The other morning, I found myself staring at something strange and unfamiliar: empty grocery shelves with the word "eggs" above them. The store, a Whole Foods Market in Washington, D.C., blamed, in another sign, the dearth on "increased demand for organic eggs."
This scene is unfolding in grocery stores across the country. But Whole Foods' sign wasn't telling the whole truth. Demand for organic eggs is indeed increasing, but production is also down.
The reason behind that shortfall highlights an increasingly acute problem in the organic industry.
Most chickens eat feed made from ground-up corn and soybeans, but America's farmers are not growing enough organic corn and soybeans — especially soybeans — to feed the country's organic animals.
"We continue to be frustrated finding enough domestic production to meet domestic demand," says Lynn Clarkson, a grain trader in Cerro Gordo, Ill., who buys and sells organic soybeans.
Who's filling that gap? Increasingly, farmers in China, India and Argentina.
It's led to the following situation, which on the face of it seems bizarre. The U.S., a soybean superpower, ships conventional soybeans all over the world to feed animals in places like China. Meanwhile, in China, farmers are growing organic soybeans and sending them here.
The U.S. now gets more than half of its organic soybeans from abroad. The biggest suppliers are China and India.
And the stream of imports is growing. Last year, for the first time, the U.S. imported significant amounts of organic corn, too. This also went for animal feed.
Tight supplies of both commodities, and resulting high feed prices, produced the current egg shortages.
David Bruce, who's director of eggs, meat and produce for the company Organic Valley, says organic feed prices spiked last summer to two or three times above conventional rations.
Eggs were plentiful at the time, as they usually are during summer, so some egg producers decided to shut down their organic production for a while. They got rid of some flocks, and switched others over to conventional feed. The eggs from those flocks still could be sold as "free range" eggs, since all organic chicken houses fit the definition of "free range."
Organic egg production fell, while demand grew faster than expected last fall, leading to today's empty shelves. Organic production is now coming back, Bruce says, but the problem of expensive feed remains.
Clarkson, the grain dealer, says it's difficult to persuade most U.S. farmers to make the switch to organic production. The financial incentives are there, he says. Farmers can sell organic soybeans for twice what they'd get for conventional beans. "This should be almost a no-brainer," Clarkson says. "But it's not."
Farmers say there are a series of obstacles to growing organic soybeans. Allen Williams, a farmer near Cerro Gordo who does grow organic crops, says part of the resistance come from deeply rooted attitudes about farming. "In this area, a good farmer is one who keeps his farm very well maintained, and that means weed-free," he says. "Organic definitely isn't weed-free."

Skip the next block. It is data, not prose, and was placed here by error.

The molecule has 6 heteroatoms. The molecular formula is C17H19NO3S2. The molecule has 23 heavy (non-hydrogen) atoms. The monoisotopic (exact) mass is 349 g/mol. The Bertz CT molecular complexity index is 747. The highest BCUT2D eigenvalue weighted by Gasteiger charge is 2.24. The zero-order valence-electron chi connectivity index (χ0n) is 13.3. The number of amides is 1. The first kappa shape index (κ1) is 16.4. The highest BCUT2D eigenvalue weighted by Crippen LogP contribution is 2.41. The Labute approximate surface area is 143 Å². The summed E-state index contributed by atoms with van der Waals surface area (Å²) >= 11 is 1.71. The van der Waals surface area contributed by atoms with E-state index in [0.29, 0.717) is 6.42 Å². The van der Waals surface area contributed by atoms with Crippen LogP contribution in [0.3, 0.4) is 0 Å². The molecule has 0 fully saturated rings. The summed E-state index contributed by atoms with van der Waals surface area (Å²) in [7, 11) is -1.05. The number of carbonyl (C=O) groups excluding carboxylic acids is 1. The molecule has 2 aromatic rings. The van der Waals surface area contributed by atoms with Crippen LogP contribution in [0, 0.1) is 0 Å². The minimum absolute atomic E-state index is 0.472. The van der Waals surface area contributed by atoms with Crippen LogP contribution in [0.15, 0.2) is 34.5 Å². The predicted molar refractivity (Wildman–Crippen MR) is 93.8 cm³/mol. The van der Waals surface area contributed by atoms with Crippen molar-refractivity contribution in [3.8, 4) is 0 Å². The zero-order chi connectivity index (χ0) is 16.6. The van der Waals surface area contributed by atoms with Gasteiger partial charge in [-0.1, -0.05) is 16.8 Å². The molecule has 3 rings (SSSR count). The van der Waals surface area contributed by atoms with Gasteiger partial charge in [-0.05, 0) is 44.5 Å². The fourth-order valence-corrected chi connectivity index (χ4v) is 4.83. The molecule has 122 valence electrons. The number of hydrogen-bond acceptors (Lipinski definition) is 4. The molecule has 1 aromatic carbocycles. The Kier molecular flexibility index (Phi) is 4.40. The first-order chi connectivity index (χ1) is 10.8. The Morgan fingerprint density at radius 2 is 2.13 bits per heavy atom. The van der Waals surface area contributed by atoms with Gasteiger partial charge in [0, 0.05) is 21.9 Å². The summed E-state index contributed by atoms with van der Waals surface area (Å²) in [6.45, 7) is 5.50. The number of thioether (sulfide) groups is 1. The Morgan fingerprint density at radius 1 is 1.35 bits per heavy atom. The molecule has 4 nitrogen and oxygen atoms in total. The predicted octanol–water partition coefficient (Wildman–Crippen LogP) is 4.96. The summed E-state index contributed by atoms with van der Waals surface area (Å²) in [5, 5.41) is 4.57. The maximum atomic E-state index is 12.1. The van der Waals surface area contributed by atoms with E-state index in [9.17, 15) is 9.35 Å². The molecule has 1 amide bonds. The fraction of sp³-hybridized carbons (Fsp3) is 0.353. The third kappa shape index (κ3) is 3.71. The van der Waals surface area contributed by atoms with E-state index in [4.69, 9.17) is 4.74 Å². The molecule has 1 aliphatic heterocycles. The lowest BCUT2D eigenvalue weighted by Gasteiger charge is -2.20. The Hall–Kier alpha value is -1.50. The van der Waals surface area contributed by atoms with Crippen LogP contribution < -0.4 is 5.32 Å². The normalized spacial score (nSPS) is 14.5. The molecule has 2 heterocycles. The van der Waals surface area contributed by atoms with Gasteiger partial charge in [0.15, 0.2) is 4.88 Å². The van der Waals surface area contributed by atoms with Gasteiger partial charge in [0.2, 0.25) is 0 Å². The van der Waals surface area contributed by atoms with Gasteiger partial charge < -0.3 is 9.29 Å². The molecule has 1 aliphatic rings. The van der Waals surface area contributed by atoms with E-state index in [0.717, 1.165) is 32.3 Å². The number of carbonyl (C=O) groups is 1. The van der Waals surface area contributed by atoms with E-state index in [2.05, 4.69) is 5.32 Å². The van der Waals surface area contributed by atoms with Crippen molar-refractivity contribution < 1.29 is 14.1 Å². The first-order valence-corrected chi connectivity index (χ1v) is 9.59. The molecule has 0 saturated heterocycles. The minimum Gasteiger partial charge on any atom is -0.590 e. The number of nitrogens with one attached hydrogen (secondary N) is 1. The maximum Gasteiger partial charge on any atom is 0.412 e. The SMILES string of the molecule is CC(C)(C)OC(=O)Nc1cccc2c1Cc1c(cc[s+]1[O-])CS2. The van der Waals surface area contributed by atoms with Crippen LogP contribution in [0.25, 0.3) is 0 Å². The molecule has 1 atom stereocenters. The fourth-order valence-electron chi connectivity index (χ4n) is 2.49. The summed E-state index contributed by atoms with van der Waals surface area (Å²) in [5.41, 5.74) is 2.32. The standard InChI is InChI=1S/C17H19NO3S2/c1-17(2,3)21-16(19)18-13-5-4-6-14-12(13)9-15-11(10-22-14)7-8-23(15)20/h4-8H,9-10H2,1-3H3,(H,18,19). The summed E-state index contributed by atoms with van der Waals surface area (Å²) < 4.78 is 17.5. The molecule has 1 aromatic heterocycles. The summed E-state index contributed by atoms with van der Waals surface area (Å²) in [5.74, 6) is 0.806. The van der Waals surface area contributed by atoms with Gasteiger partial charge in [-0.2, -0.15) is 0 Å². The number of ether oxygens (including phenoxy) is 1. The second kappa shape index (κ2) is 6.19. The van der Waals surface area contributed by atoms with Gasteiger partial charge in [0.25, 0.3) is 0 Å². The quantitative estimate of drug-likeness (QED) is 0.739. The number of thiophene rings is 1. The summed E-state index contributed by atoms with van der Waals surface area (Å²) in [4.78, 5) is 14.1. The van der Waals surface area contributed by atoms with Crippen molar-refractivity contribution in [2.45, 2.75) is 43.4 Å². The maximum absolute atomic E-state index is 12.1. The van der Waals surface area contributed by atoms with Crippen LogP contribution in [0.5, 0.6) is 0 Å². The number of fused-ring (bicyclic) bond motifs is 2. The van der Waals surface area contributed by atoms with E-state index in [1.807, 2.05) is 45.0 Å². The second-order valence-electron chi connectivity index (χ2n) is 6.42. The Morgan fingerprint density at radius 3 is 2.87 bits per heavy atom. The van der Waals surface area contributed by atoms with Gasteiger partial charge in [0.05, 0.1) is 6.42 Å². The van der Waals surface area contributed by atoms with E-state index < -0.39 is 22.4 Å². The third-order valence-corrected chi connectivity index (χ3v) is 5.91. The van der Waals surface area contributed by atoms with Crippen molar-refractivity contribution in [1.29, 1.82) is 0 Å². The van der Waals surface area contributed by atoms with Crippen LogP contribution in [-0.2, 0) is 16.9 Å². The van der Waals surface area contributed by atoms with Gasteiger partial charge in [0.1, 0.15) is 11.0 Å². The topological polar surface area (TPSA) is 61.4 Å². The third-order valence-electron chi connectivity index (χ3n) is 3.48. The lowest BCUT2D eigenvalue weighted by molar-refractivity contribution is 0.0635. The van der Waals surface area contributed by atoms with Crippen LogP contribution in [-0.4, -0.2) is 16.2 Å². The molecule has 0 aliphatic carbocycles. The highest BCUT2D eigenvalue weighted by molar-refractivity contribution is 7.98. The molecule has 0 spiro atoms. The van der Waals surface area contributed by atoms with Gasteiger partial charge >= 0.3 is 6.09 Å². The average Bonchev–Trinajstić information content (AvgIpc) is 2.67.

There also are practical reasons. Growing organically can mean more work, clearing weeds by hand. Also, organic soybeans may be profitable, but farmers can't grow organic soybeans on a particular field every year; they'd have too many problems with pests. The crops that they grow in other years, such as wheat, may not bring in as much money.
Finally, U.S. farmers are doing well already. They've been earning record profits growing conventional crops and see no compelling reason to change.
Farmers in China or India, on the other hand, often rely heavily on hand labor for weed control already. Their yields and profits from nonorganic crops aren't as high. So switching to organic is both less difficult and more rewarding.
Many people in the organic industry are unhappy about the situation. Judging by the reaction of Elissa Rubin, shopping for eggs at the Whole Foods, consumers may not like it either. "Wow. They're importing organic feed from those countries? That's amazing," she said. "Seems to go against the grain of helping sustainability and the environment."
Some in the organic industry don't trust the imports. Even though Chinese and Indian farms have to get the same organic certification as American farms, the skeptics think some foreign suppliers may be cheating, selling soybeans that weren't actually grown according to organic rules.
Clarkson, the grain trader, says he does have to be on his guard, "but last year, when the USDA National Organic Program's enforcement folks were looking into this, most of the people who were ejected from the organic world for fraud happened to be good old faithful Americans," he says. "A few happened to be Chinese. No matter where you are, you need to know your chain of supply."
That supply chain, reaching all the way back to certified organic soybean fields in China or India, has become the key to putting organic eggs and chicken meat on America's grocery shelves.
Copyright 2014 NPR.